Remotely-operated vehicles (ROVs) utilize vision-based systems—cameras—for providing user feedback. But vision-based systems are inherently limited underwater simply by the distance that light can travel; light backscatters in water, creating hot spots and otherwise noisy images. The alternative solution for many of these problems is sonar, which provides clear 3D images of the seafloor, allowing ROV operators much more detailed and larger maps. However, sonar can be prohibitively expensive, costing up to ten times more than cameras.
The WolfTracks team is developing a mid-range solution between cameras and sonar. WolfTracks uses Light Detection and Radiation (LiDAR), a laser-based system, to map the underwater terrain in real-time. Wolftracks will cost less and have a larger scanning distance and lower power output than traditional low-end sonar solutions, dramatically expanding the range of uses and expanding the market for scanning, mapping, search and rescue, and other applications.
This Phase I CCI will explore promising molecular materials for spintronics: diamagnetic metal complexes of phthalocyanines, bistable paramagnetic molecules, and semiconducting oligomers. The highly integrated research program will include synthesis and characterization, detailed surface structure and bonding studies, spin injection and transport measurements, and computational modeling. The initial goals of the interdisciplinary team of researchers are to elucidate the structure-spintronic property relationships of paramagnetic complexes and also to study how the electronic structure and magneto-electronic structures of these molecules are influenced by integration into solid state environments.
The Center for Molecular Spintronics will develop new coursework in the emerging field of molecular spintronics. Students and postdoctoral researchers trained in this interdisciplinary (chemistry, physics, materials science) environment will be prepared to be scientific leaders in this field. The Center for Molecular Spintronics will partner with the local and regional companies to ensure that this science can be incorporated into the next generation of molecular electronics and nanotechnology innovations.
This E-Team studied the wire machining technologies for advanced engineering materials. The traditional inner diamond saw blade for slicing the single crystal silicon ingot to thin wafers has reached its technical limits. The free-abrasive wire saw machining process has been developed to address the needs to slice large size, twelve-inch or bigger in diameter, silicon wafers. One of the recent developments in wire saw wafer slicing technology is the thin, fixed-abrasive diamond wire. This new type of wire has not only improved the material removal rate in wire saw machining but also expanded the type of work-material from silicon to ceramics, composites, eastomers, and other non-electrically conductive ceramic materials. Three new wire saw machining configurations, 2-axis wire contour sawing, 4-axis wire contour sawing, and cylindrical wire sawing, were proposed. Similar to the wire EDM process for electrically conductive materials, these new wire saw machining methods can provide a flexible and cost-effective method to machine non-electrically conductive materials to complicated shapes.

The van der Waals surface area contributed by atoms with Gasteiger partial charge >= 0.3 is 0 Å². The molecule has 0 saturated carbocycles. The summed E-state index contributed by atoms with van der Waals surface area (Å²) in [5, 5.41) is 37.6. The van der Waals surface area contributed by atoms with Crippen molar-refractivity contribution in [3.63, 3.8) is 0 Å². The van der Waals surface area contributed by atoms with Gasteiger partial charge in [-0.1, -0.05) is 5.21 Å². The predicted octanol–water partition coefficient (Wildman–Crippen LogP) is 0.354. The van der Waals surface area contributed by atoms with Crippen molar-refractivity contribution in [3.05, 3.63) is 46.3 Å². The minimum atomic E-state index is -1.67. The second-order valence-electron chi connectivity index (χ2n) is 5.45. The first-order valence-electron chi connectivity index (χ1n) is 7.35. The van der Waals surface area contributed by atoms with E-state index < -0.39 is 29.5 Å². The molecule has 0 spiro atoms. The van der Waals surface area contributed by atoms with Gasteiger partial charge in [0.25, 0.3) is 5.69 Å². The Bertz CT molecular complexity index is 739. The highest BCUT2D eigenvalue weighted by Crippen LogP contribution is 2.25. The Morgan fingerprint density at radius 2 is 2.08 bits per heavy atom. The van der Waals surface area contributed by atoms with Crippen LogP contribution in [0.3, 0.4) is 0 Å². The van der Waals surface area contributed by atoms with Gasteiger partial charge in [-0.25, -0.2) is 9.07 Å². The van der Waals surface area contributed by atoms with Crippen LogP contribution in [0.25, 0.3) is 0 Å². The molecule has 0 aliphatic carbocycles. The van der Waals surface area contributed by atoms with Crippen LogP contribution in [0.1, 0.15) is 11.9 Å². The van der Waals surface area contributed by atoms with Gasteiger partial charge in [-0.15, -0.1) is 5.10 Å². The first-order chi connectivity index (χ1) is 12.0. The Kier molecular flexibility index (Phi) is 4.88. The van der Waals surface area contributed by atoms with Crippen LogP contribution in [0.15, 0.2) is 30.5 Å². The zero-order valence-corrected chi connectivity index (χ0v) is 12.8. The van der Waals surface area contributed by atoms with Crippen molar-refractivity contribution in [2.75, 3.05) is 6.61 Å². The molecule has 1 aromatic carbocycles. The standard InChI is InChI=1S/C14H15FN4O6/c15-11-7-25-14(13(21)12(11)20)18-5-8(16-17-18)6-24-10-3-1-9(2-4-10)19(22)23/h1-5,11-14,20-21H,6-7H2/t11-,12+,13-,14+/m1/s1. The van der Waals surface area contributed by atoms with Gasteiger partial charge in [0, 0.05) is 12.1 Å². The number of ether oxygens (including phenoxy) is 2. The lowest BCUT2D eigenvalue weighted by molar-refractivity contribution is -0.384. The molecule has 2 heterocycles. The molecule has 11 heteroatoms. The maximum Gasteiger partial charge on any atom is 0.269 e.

Conventional door closing devices use springs and hydraulic dampeners to create restoring and damping forces that maintain the desired closed-door profile. But these devices have several problems: potential hydraulic fluid leakage, reduced performance due to dust and temperature, and limited life cycles due to friction between the piston and frame case. To solve these problems, this E-Team developed an eddy current door closer to replace conventional hydraulic door closers.
The eddy current door closer is constructed from passive electromechanical components and uses permanent magnets in conjunction with a rotating copper disk to generate braking torques similar to standard door closing devices. This results in decreased maintenance requirements and environmental concerns due to absence of hydraulic fluid, low cost , and easily adjustable damping force.
The E-Team included two PhD students with backgrounds in mechatronics, electromechanical systems, robust control, and structural vibrations. A faculty advisor with expertise in mechanical engineering supported the students, along with an industry expert.
Improving call quality and network coverage of cellular phone systems in an economically viable way is the one of the major concerns of service providers today. The quality of current wireless communication systems could be significantly improved by the use of a narrow band tunable antenna in cell phone handsets to increase network coverage, reduce the cost of materials used for manufacturing cell phones, and improve battery life. The Barium Strontium Titanate (BST) Antenna E-Team developed a low-cost method of fabricating a voltage tunable BST-based antenna.
Over the past three years, the Materials Science and Engineering Department at North Carolina State University has developed a thin film voltage controlled capacitor (varactor) using BST. The BST Antenna E-Team adapted the BST thin film technology to produce high quality integral varactors, which can be used to manufacture narrow band tunable antennas.
The BST-based antenna will help service providers increase their revenues and enable better wireless service for end-users, allowing them to differentiate their products in a highly competitive market.